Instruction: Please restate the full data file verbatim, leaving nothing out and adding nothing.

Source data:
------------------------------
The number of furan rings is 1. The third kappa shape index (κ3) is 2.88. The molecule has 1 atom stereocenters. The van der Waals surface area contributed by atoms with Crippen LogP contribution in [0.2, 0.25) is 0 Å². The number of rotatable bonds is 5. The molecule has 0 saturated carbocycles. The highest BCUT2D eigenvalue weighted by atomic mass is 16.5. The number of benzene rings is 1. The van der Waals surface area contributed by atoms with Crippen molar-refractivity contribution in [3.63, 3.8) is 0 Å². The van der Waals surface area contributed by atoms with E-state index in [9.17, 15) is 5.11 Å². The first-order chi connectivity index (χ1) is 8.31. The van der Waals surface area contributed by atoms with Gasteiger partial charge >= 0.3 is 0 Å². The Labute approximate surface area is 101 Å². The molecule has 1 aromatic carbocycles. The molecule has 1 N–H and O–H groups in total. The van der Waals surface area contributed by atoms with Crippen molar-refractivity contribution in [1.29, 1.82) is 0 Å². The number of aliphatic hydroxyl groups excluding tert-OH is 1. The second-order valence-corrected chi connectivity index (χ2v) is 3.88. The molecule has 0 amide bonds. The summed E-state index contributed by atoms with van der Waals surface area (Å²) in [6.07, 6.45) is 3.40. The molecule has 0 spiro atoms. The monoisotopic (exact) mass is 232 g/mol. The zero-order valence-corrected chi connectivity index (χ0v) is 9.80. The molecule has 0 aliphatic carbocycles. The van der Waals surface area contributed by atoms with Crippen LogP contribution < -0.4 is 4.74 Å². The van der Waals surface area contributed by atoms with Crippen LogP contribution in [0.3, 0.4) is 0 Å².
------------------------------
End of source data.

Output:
The number of furan rings is 1. The third kappa shape index (κ3) is 2.88. The molecule has 1 atom stereocenters. The van der Waals surface area contributed by atoms with Crippen LogP contribution in [0.2, 0.25) is 0 Å². The number of rotatable bonds is 5. The molecule has 0 saturated carbocycles. The highest BCUT2D eigenvalue weighted by atomic mass is 16.5. The number of benzene rings is 1. The van der Waals surface area contributed by atoms with Crippen molar-refractivity contribution in [3.63, 3.8) is 0 Å². The van der Waals surface area contributed by atoms with E-state index in [9.17, 15) is 5.11 Å². The first-order chi connectivity index (χ1) is 8.31. The van der Waals surface area contributed by atoms with Gasteiger partial charge >= 0.3 is 0 Å². The Labute approximate surface area is 101 Å². The molecule has 1 aromatic carbocycles. The molecule has 1 N–H and O–H groups in total. The van der Waals surface area contributed by atoms with Crippen molar-refractivity contribution in [1.29, 1.82) is 0 Å². The number of aliphatic hydroxyl groups excluding tert-OH is 1. The second-order valence-corrected chi connectivity index (χ2v) is 3.88. The molecule has 0 amide bonds. The summed E-state index contributed by atoms with van der Waals surface area (Å²) in [6.07, 6.45) is 3.40. The molecule has 0 spiro atoms. The monoisotopic (exact) mass is 232 g/mol. The zero-order valence-corrected chi connectivity index (χ0v) is 9.80. The molecule has 0 aliphatic carbocycles. The van der Waals surface area contributed by atoms with Crippen LogP contribution < -0.4 is 4.74 Å². The van der Waals surface area contributed by atoms with Crippen LogP contribution in [0.3, 0.4) is 0 Å².